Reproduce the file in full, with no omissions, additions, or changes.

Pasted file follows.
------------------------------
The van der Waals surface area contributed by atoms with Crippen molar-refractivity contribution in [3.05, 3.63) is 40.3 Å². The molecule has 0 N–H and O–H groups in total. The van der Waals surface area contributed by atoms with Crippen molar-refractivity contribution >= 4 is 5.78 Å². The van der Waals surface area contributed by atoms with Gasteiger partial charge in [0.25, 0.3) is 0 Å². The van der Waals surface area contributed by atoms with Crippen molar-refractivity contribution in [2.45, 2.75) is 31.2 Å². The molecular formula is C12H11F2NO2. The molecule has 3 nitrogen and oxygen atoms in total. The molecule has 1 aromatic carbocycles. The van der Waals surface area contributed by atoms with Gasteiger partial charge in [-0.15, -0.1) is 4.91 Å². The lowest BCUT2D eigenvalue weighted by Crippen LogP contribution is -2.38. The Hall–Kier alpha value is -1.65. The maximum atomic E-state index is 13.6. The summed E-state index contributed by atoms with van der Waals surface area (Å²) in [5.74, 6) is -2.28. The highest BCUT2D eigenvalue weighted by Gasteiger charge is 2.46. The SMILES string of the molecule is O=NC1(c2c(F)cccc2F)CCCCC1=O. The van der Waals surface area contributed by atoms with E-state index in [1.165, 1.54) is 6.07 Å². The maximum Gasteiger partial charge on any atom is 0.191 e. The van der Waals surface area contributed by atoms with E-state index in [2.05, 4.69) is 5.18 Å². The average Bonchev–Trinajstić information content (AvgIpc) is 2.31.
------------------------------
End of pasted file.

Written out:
The van der Waals surface area contributed by atoms with Crippen molar-refractivity contribution in [3.05, 3.63) is 40.3 Å². The molecule has 0 N–H and O–H groups in total. The van der Waals surface area contributed by atoms with Crippen molar-refractivity contribution >= 4 is 5.78 Å². The van der Waals surface area contributed by atoms with Gasteiger partial charge in [0.25, 0.3) is 0 Å². The van der Waals surface area contributed by atoms with Crippen molar-refractivity contribution in [2.45, 2.75) is 31.2 Å². The molecular formula is C12H11F2NO2. The molecule has 3 nitrogen and oxygen atoms in total. The molecule has 1 aromatic carbocycles. The van der Waals surface area contributed by atoms with Gasteiger partial charge in [-0.15, -0.1) is 4.91 Å². The lowest BCUT2D eigenvalue weighted by Crippen LogP contribution is -2.38. The Hall–Kier alpha value is -1.65. The maximum atomic E-state index is 13.6. The summed E-state index contributed by atoms with van der Waals surface area (Å²) in [5.74, 6) is -2.28. The highest BCUT2D eigenvalue weighted by Gasteiger charge is 2.46. The SMILES string of the molecule is O=NC1(c2c(F)cccc2F)CCCCC1=O. The van der Waals surface area contributed by atoms with E-state index in [1.165, 1.54) is 6.07 Å². The maximum Gasteiger partial charge on any atom is 0.191 e. The van der Waals surface area contributed by atoms with E-state index in [2.05, 4.69) is 5.18 Å². The average Bonchev–Trinajstić information content (AvgIpc) is 2.31.